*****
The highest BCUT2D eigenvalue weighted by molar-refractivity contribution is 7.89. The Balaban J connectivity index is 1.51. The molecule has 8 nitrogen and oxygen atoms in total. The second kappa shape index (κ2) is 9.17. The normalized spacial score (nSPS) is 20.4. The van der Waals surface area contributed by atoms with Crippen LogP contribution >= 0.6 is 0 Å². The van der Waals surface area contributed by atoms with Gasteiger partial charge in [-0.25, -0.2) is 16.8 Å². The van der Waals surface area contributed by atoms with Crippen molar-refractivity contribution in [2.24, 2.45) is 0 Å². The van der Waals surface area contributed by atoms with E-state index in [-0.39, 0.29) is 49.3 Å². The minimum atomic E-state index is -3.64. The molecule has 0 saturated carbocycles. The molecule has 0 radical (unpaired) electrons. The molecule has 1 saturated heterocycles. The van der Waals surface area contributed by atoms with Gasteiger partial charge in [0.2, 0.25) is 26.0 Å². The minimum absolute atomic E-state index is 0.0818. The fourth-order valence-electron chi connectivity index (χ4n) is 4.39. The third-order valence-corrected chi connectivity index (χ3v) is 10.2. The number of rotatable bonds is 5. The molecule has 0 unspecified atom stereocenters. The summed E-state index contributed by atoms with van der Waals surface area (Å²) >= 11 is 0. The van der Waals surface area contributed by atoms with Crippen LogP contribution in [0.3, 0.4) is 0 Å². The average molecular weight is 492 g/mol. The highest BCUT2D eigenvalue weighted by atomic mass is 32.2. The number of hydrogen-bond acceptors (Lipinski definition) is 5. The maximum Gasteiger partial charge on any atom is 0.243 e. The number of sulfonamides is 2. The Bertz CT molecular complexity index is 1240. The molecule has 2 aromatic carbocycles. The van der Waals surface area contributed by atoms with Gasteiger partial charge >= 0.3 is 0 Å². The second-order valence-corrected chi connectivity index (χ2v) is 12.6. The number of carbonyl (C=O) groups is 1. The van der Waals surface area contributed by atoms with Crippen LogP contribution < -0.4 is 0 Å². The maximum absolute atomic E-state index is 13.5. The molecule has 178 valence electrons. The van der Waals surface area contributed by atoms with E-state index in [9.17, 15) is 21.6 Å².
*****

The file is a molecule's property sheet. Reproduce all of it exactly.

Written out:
The highest BCUT2D eigenvalue weighted by molar-refractivity contribution is 7.89. The Balaban J connectivity index is 1.51. The molecule has 8 nitrogen and oxygen atoms in total. The second kappa shape index (κ2) is 9.17. The normalized spacial score (nSPS) is 20.4. The van der Waals surface area contributed by atoms with Crippen LogP contribution >= 0.6 is 0 Å². The van der Waals surface area contributed by atoms with Gasteiger partial charge in [-0.25, -0.2) is 16.8 Å². The van der Waals surface area contributed by atoms with Crippen molar-refractivity contribution in [2.24, 2.45) is 0 Å². The van der Waals surface area contributed by atoms with E-state index in [-0.39, 0.29) is 49.3 Å². The minimum atomic E-state index is -3.64. The molecule has 0 saturated carbocycles. The molecule has 0 radical (unpaired) electrons. The molecule has 1 saturated heterocycles. The van der Waals surface area contributed by atoms with Gasteiger partial charge in [0.2, 0.25) is 26.0 Å². The minimum absolute atomic E-state index is 0.0818. The fourth-order valence-electron chi connectivity index (χ4n) is 4.39. The third-order valence-corrected chi connectivity index (χ3v) is 10.2. The number of rotatable bonds is 5. The molecule has 0 unspecified atom stereocenters. The summed E-state index contributed by atoms with van der Waals surface area (Å²) >= 11 is 0. The van der Waals surface area contributed by atoms with Crippen LogP contribution in [0.3, 0.4) is 0 Å². The average molecular weight is 492 g/mol. The highest BCUT2D eigenvalue weighted by atomic mass is 32.2. The number of hydrogen-bond acceptors (Lipinski definition) is 5. The maximum Gasteiger partial charge on any atom is 0.243 e. The number of sulfonamides is 2. The Bertz CT molecular complexity index is 1240. The molecule has 2 aromatic carbocycles. The van der Waals surface area contributed by atoms with Gasteiger partial charge >= 0.3 is 0 Å². The second-order valence-corrected chi connectivity index (χ2v) is 12.6. The number of carbonyl (C=O) groups is 1. The van der Waals surface area contributed by atoms with Crippen LogP contribution < -0.4 is 0 Å². The maximum absolute atomic E-state index is 13.5. The molecule has 178 valence electrons. The van der Waals surface area contributed by atoms with E-state index in [9.17, 15) is 21.6 Å².